Question

You have made it to the final round of the show Let’s Make a Deal. You know that there is a $1 million prize behind either door 1, door 2, or door 3. It is equally likely that the prize is behind any of the three doors.
The two doors without a prize have nothing behind them. You randomly choose door 2. Before you see whether the prize is behind door 2, host Monty Hall opens a door that has no prize behind it. Specifically, suppose that before door 2 is opened, Monty reveals that there is no prize behind door 3. You now have the opportunity to switch and choose door 1. Should you switch? Simulate this situation 1000 times. For each replication use an @RISK function to generate the door that leads to the prize. Then use another @RISK function to generate the door that Monty will open.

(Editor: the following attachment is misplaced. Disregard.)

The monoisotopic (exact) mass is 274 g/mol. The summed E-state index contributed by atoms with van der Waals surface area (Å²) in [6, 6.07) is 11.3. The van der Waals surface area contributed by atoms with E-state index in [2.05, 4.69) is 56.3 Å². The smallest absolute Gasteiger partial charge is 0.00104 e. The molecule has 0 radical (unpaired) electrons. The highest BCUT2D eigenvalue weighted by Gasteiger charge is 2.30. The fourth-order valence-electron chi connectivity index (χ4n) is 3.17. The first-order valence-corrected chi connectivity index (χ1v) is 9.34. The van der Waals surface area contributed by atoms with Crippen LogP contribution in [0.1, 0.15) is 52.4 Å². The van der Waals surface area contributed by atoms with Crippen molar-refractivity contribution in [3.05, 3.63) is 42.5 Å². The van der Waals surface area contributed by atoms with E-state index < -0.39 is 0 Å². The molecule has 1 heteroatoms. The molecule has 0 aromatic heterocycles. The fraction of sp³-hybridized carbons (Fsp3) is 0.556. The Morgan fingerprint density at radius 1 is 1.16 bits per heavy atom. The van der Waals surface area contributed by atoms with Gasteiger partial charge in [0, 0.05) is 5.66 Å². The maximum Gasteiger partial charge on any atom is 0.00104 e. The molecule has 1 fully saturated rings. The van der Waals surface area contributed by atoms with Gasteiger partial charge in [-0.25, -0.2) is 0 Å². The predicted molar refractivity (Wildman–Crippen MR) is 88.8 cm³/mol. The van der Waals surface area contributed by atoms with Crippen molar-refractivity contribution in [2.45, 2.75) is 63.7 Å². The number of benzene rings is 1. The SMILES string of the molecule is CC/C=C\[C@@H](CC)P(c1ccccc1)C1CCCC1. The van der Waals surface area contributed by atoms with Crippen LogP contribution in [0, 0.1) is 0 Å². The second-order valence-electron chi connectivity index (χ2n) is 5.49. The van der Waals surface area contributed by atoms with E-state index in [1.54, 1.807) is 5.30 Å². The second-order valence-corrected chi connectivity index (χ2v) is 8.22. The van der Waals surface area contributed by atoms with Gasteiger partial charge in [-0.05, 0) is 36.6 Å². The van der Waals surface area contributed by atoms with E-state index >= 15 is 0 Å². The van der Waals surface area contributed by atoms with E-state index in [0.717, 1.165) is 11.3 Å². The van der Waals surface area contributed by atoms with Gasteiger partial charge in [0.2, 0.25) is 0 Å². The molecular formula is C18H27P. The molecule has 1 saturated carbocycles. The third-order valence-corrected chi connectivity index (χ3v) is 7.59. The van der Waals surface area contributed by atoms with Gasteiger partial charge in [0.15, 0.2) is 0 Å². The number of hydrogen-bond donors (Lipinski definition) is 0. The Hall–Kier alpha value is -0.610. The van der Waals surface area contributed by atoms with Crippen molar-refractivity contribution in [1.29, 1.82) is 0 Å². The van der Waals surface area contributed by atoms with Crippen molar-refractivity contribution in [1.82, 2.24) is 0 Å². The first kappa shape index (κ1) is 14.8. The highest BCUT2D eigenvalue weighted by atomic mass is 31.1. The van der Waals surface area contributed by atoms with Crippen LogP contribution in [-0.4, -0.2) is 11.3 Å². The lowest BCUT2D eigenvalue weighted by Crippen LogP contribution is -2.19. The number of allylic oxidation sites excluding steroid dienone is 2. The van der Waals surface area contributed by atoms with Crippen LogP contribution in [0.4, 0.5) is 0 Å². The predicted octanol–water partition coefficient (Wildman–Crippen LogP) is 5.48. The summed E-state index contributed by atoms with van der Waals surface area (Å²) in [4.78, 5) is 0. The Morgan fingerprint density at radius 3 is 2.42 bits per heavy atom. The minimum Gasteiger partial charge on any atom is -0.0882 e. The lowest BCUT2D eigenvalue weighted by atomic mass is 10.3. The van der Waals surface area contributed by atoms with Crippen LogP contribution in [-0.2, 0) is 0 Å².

Assume that Monty plays as follows: Monty knows where the prize is and will open an empty door, but he cannot open door 2. If the prize is really behind door 2, Monty is equally likely to open door 1 or door 3. If the prize is really behind door 1, Monty must open door 3. If the prize is really behind door 3, Monty must open door 1.



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  • CreatedApril 01, 2015
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